Bigger Than Law

Sharing this from bit from Patagonia because they lay it out way better than I ever could, and I’m with them 100%:

Today, President Donald Trump took executive action to reverse decisions that halted Keystone XL and Dakota Access pipelines. Trump’s order invites TransCanada Corp. to resubmit an application for its Keystone XL project and has directed federal agencies to expedite the approval of the Dakota Access pipeline.

We firmly stand behind the belief that the Keystone XL pipeline is not in the country’s interest, and the Dakota Access Pipeline poses significant threats to the Standing Rock Sioux. We are asking you to join us in asking the President to not put Big Oil first and prioritize the well-being of our people and planet.

The following is a link to an online petition from the Sierra Club. I’m not sure to what degree online activism helps or not, but these days I suppose it can’t hurt.

PLEASE CONSIDER ADDING YOUR VOICE

 

The best article about Standing Rock is in the current issue of Montana Quarterly, my favorite regional magazine. The lead feature is written by my good friend Sterling. The entire piece is available online. I urge you to read it HERE. An excerpt:

On the afternoon of September 9, 2016, an injunction sought by the Standing Rock Tribe against the Dakota Access Pipeline was denied by Federal District Judge James Boasberg. Within a few hours the Obama administration, the Department of Justice, and the Army had issued a joint statement requesting that construction of the Dakota Access Pipeline just north of the Standing Rock Reservation be halted until further assessment could take place. I was at a rally in Bismarck with hundreds of others when the government’s request went public, standing in the rain on the long, manicured lawn leading up to the North Dakota capitol building, listening to several Lakota girls give speeches on a bullhorn. I had never heard young people speak so eloquently and passionately, and as I listened I began to feel something beautiful and dangerous to the idea of America was happening. Their words were so powerful, in fact, I nearly cried. Luckily for me I’m an Indian man, and we only cry in ceremony.

I feel honored to know Sterling after having read that piece. He’s a good man. And he bought me breakfast when this photo was taken (or maybe I bought him breakfast — that seems far, FAR more likely) back in April at Paul’s Pancake House in Missoula. We all know how big of a deal breakfast is.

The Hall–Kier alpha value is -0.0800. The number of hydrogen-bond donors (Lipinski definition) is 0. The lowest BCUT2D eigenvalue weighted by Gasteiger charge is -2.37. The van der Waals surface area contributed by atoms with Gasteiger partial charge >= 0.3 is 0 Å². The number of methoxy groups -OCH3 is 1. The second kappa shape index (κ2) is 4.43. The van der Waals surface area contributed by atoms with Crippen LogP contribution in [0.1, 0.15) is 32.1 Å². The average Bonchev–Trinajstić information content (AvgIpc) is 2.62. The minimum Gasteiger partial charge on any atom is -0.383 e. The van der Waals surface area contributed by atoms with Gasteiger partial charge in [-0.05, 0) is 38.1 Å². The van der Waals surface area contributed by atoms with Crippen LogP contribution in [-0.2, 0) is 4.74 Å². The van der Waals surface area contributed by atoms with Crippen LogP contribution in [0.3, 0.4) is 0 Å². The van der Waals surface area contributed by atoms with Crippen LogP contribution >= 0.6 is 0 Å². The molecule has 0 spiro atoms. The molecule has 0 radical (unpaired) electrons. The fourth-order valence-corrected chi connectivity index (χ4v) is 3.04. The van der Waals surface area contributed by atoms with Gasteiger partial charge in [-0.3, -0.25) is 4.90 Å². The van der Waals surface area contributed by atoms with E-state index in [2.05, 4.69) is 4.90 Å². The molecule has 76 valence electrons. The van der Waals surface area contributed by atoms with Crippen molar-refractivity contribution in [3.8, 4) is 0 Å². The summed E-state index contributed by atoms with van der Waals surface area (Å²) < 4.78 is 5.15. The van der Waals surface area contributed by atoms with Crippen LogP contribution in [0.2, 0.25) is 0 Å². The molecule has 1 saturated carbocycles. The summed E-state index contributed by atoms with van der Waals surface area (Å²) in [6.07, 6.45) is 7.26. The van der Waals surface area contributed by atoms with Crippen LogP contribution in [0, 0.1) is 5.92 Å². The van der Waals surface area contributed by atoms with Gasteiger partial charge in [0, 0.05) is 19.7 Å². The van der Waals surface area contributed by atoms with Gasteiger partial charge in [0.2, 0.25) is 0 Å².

I’m also pleased to have a story (and the photographs that accompany it) in the same issue of Montana Quarterly. Mine is about the Dixon Bar. It was a fun piece to write, and I was/am thrilled because MQ was one of the publications I set high importance on placing some work in, because they are the best around here. Now, considering the current cultural climate in this country, it seems a little superfluous to me. But it’s a start. I have another piece with photos coming out in the next issue. I’m excited about that. It’s fun.

And now my final point. I’ve never been one to shy away from my political leanings, though I don’t talk much about politics in these parts. That is going to change. The stakes are too high. Donald Trump is a loathsome human being with zero redeeming qualities. I’ve felt this way long before he bought his way into politics. He represents everything I despise about our culture. Crass, arrogant, and willfully ignorant. A liar. A gigantic con man. It’s one thing in a reality television host. It’s something else in someone who is in position to shit all over everything I hold precious and seems likely to do so. I’m going to do whatever I can to oppose him.

This following image is a little meme someone put together featuring the words of Charles Bowden, a writer from the Southwest I much admired. His words have resonated with me for years; more now since about November 8th. It’s going on the bulletin board by my desk, lest I forget the importance of every moment left to me.

 

Author: Chris

Chris La Tray is a writer, a walker, and a photographer. He lives and travels from Missoula, MT.

5 thoughts on “Bigger Than Law”

  1. Well said, Chris. HolyWhiteMountain’s piece is important; I wish more people would read it. And what a treat to hold MQ in my hands while reading it and your Dixon Bar piece, which was thoroughly entertaining—as was the Bass piece, especially for the bird dog and her guy who mourn that last day as well. Thank you!

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